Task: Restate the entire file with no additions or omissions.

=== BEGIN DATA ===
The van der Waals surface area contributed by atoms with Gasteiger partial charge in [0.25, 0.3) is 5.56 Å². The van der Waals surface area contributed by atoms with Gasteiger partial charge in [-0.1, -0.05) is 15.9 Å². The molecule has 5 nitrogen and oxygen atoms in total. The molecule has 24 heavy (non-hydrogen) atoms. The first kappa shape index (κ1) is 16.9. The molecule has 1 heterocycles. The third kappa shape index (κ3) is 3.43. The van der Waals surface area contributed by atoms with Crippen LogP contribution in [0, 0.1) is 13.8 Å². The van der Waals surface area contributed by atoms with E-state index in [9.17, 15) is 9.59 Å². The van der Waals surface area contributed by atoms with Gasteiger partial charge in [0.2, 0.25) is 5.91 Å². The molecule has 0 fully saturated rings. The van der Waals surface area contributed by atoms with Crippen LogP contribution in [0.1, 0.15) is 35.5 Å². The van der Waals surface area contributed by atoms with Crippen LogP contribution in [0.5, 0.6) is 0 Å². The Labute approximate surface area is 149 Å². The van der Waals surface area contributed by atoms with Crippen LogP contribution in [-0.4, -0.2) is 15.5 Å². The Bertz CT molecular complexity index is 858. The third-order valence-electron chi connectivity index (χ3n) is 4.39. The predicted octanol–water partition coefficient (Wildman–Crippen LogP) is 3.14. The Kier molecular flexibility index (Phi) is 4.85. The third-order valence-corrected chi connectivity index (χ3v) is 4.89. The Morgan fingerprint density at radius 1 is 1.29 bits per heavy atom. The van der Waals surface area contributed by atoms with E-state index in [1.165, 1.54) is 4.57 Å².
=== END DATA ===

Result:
The van der Waals surface area contributed by atoms with Gasteiger partial charge in [0.25, 0.3) is 5.56 Å². The van der Waals surface area contributed by atoms with Gasteiger partial charge in [-0.1, -0.05) is 15.9 Å². The molecule has 5 nitrogen and oxygen atoms in total. The molecule has 24 heavy (non-hydrogen) atoms. The first kappa shape index (κ1) is 16.9. The molecule has 1 heterocycles. The third kappa shape index (κ3) is 3.43. The van der Waals surface area contributed by atoms with Crippen LogP contribution in [0, 0.1) is 13.8 Å². The van der Waals surface area contributed by atoms with E-state index in [9.17, 15) is 9.59 Å². The van der Waals surface area contributed by atoms with Gasteiger partial charge in [0.2, 0.25) is 5.91 Å². The molecule has 0 fully saturated rings. The van der Waals surface area contributed by atoms with Crippen LogP contribution in [0.1, 0.15) is 35.5 Å². The van der Waals surface area contributed by atoms with Crippen LogP contribution in [0.5, 0.6) is 0 Å². The Labute approximate surface area is 149 Å². The van der Waals surface area contributed by atoms with Crippen LogP contribution in [-0.4, -0.2) is 15.5 Å². The Bertz CT molecular complexity index is 858. The third-order valence-electron chi connectivity index (χ3n) is 4.39. The predicted octanol–water partition coefficient (Wildman–Crippen LogP) is 3.14. The Kier molecular flexibility index (Phi) is 4.85. The third-order valence-corrected chi connectivity index (χ3v) is 4.89. The Morgan fingerprint density at radius 1 is 1.29 bits per heavy atom. The van der Waals surface area contributed by atoms with E-state index in [1.165, 1.54) is 4.57 Å².